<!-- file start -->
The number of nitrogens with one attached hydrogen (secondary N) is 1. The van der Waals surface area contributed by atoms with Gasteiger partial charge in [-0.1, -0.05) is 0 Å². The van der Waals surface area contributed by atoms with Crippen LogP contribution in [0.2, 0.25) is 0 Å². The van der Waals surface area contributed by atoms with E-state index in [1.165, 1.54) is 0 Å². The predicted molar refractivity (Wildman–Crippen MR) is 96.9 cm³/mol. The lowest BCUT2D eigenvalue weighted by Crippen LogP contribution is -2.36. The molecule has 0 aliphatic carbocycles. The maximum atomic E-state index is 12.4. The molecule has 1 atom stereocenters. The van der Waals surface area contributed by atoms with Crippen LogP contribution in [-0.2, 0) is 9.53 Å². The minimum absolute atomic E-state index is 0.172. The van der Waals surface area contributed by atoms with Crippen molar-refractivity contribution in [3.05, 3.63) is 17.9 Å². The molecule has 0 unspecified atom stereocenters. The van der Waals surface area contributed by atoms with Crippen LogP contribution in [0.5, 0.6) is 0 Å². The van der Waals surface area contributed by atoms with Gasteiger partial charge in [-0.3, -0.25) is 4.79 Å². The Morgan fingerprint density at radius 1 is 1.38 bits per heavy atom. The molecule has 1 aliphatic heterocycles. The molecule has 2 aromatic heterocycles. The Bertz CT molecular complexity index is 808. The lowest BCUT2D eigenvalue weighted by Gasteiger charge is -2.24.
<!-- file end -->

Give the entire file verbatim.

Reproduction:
The number of nitrogens with one attached hydrogen (secondary N) is 1. The van der Waals surface area contributed by atoms with Gasteiger partial charge in [-0.1, -0.05) is 0 Å². The van der Waals surface area contributed by atoms with Crippen LogP contribution in [0.2, 0.25) is 0 Å². The van der Waals surface area contributed by atoms with E-state index in [1.165, 1.54) is 0 Å². The predicted molar refractivity (Wildman–Crippen MR) is 96.9 cm³/mol. The lowest BCUT2D eigenvalue weighted by Crippen LogP contribution is -2.36. The molecule has 0 aliphatic carbocycles. The maximum atomic E-state index is 12.4. The molecule has 1 atom stereocenters. The van der Waals surface area contributed by atoms with Crippen LogP contribution in [-0.2, 0) is 9.53 Å². The minimum absolute atomic E-state index is 0.172. The van der Waals surface area contributed by atoms with Crippen molar-refractivity contribution in [3.05, 3.63) is 17.9 Å². The molecule has 0 unspecified atom stereocenters. The van der Waals surface area contributed by atoms with Crippen LogP contribution in [0.5, 0.6) is 0 Å². The van der Waals surface area contributed by atoms with Gasteiger partial charge in [-0.3, -0.25) is 4.79 Å². The Morgan fingerprint density at radius 1 is 1.38 bits per heavy atom. The molecule has 1 aliphatic heterocycles. The molecule has 2 aromatic heterocycles. The Bertz CT molecular complexity index is 808. The lowest BCUT2D eigenvalue weighted by Gasteiger charge is -2.24.